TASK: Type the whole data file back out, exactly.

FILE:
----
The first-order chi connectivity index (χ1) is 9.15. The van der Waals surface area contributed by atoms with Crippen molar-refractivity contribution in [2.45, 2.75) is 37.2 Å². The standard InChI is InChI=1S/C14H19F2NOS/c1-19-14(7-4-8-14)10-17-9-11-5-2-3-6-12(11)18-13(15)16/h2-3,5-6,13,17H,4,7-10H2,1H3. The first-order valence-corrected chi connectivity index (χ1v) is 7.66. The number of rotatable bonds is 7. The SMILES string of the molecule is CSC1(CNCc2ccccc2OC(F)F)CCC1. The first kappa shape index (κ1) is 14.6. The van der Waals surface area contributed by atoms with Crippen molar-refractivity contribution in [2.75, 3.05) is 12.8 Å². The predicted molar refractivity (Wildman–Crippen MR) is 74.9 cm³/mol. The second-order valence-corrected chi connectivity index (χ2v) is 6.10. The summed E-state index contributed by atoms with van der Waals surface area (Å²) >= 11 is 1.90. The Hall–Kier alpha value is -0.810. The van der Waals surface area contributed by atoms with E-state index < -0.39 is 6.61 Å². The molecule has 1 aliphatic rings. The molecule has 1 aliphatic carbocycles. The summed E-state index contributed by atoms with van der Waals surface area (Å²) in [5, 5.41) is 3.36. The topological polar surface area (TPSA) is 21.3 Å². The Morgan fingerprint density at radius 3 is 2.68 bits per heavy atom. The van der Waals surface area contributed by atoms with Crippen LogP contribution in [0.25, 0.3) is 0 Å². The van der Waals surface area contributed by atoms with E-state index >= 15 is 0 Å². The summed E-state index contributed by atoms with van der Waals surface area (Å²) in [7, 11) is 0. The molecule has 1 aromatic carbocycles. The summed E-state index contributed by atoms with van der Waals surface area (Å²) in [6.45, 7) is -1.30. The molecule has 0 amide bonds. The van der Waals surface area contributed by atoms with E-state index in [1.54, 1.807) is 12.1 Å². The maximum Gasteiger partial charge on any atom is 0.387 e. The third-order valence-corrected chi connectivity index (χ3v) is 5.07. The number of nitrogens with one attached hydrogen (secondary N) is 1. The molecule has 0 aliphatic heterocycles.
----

The first-order chi connectivity index (χ1) is 9.15. The van der Waals surface area contributed by atoms with Crippen molar-refractivity contribution in [2.45, 2.75) is 37.2 Å². The standard InChI is InChI=1S/C14H19F2NOS/c1-19-14(7-4-8-14)10-17-9-11-5-2-3-6-12(11)18-13(15)16/h2-3,5-6,13,17H,4,7-10H2,1H3. The first-order valence-corrected chi connectivity index (χ1v) is 7.66. The number of rotatable bonds is 7. The SMILES string of the molecule is CSC1(CNCc2ccccc2OC(F)F)CCC1. The first kappa shape index (κ1) is 14.6. The van der Waals surface area contributed by atoms with Crippen molar-refractivity contribution in [2.75, 3.05) is 12.8 Å². The predicted molar refractivity (Wildman–Crippen MR) is 74.9 cm³/mol. The second-order valence-corrected chi connectivity index (χ2v) is 6.10. The summed E-state index contributed by atoms with van der Waals surface area (Å²) >= 11 is 1.90. The Hall–Kier alpha value is -0.810. The van der Waals surface area contributed by atoms with E-state index < -0.39 is 6.61 Å². The molecule has 1 aliphatic rings. The molecule has 1 aliphatic carbocycles. The summed E-state index contributed by atoms with van der Waals surface area (Å²) in [5, 5.41) is 3.36. The topological polar surface area (TPSA) is 21.3 Å². The Morgan fingerprint density at radius 3 is 2.68 bits per heavy atom. The van der Waals surface area contributed by atoms with Crippen LogP contribution in [0.25, 0.3) is 0 Å². The van der Waals surface area contributed by atoms with E-state index >= 15 is 0 Å². The summed E-state index contributed by atoms with van der Waals surface area (Å²) in [7, 11) is 0. The molecule has 1 aromatic carbocycles. The summed E-state index contributed by atoms with van der Waals surface area (Å²) in [6.45, 7) is -1.30. The molecule has 0 amide bonds. The van der Waals surface area contributed by atoms with E-state index in [1.54, 1.807) is 12.1 Å². The maximum Gasteiger partial charge on any atom is 0.387 e. The third-order valence-corrected chi connectivity index (χ3v) is 5.07. The number of nitrogens with one attached hydrogen (secondary N) is 1. The molecule has 0 aliphatic heterocycles.